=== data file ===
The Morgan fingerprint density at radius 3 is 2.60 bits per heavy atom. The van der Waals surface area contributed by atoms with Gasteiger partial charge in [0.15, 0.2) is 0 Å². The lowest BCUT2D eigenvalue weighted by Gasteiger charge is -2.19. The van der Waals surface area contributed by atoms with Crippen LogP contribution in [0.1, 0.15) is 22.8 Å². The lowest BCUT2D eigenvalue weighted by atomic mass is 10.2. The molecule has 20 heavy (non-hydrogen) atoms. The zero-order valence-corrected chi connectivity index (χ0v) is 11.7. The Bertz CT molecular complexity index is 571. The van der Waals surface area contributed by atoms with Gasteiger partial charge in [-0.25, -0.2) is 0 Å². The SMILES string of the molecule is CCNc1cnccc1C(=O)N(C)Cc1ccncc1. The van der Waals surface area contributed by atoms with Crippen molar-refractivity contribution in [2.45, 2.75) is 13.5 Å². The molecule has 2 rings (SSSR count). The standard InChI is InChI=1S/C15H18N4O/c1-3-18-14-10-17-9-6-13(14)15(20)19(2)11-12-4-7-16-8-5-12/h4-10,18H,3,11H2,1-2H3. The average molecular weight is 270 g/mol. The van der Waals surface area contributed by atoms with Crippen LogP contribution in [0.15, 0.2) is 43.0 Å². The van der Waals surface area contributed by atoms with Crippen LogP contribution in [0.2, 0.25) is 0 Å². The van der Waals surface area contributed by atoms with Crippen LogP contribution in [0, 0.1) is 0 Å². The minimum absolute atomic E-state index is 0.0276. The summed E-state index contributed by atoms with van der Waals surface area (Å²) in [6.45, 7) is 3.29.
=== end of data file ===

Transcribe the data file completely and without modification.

The Morgan fingerprint density at radius 3 is 2.60 bits per heavy atom. The van der Waals surface area contributed by atoms with Gasteiger partial charge in [0.15, 0.2) is 0 Å². The lowest BCUT2D eigenvalue weighted by Gasteiger charge is -2.19. The van der Waals surface area contributed by atoms with Crippen LogP contribution in [0.1, 0.15) is 22.8 Å². The lowest BCUT2D eigenvalue weighted by atomic mass is 10.2. The molecule has 20 heavy (non-hydrogen) atoms. The zero-order valence-corrected chi connectivity index (χ0v) is 11.7. The Bertz CT molecular complexity index is 571. The van der Waals surface area contributed by atoms with Gasteiger partial charge in [-0.25, -0.2) is 0 Å². The SMILES string of the molecule is CCNc1cnccc1C(=O)N(C)Cc1ccncc1. The van der Waals surface area contributed by atoms with Crippen molar-refractivity contribution in [2.45, 2.75) is 13.5 Å². The molecule has 2 rings (SSSR count). The standard InChI is InChI=1S/C15H18N4O/c1-3-18-14-10-17-9-6-13(14)15(20)19(2)11-12-4-7-16-8-5-12/h4-10,18H,3,11H2,1-2H3. The average molecular weight is 270 g/mol. The van der Waals surface area contributed by atoms with Crippen LogP contribution in [0.15, 0.2) is 43.0 Å². The van der Waals surface area contributed by atoms with Crippen LogP contribution in [0.2, 0.25) is 0 Å². The van der Waals surface area contributed by atoms with Crippen LogP contribution in [0, 0.1) is 0 Å². The minimum absolute atomic E-state index is 0.0276. The summed E-state index contributed by atoms with van der Waals surface area (Å²) in [6.45, 7) is 3.29.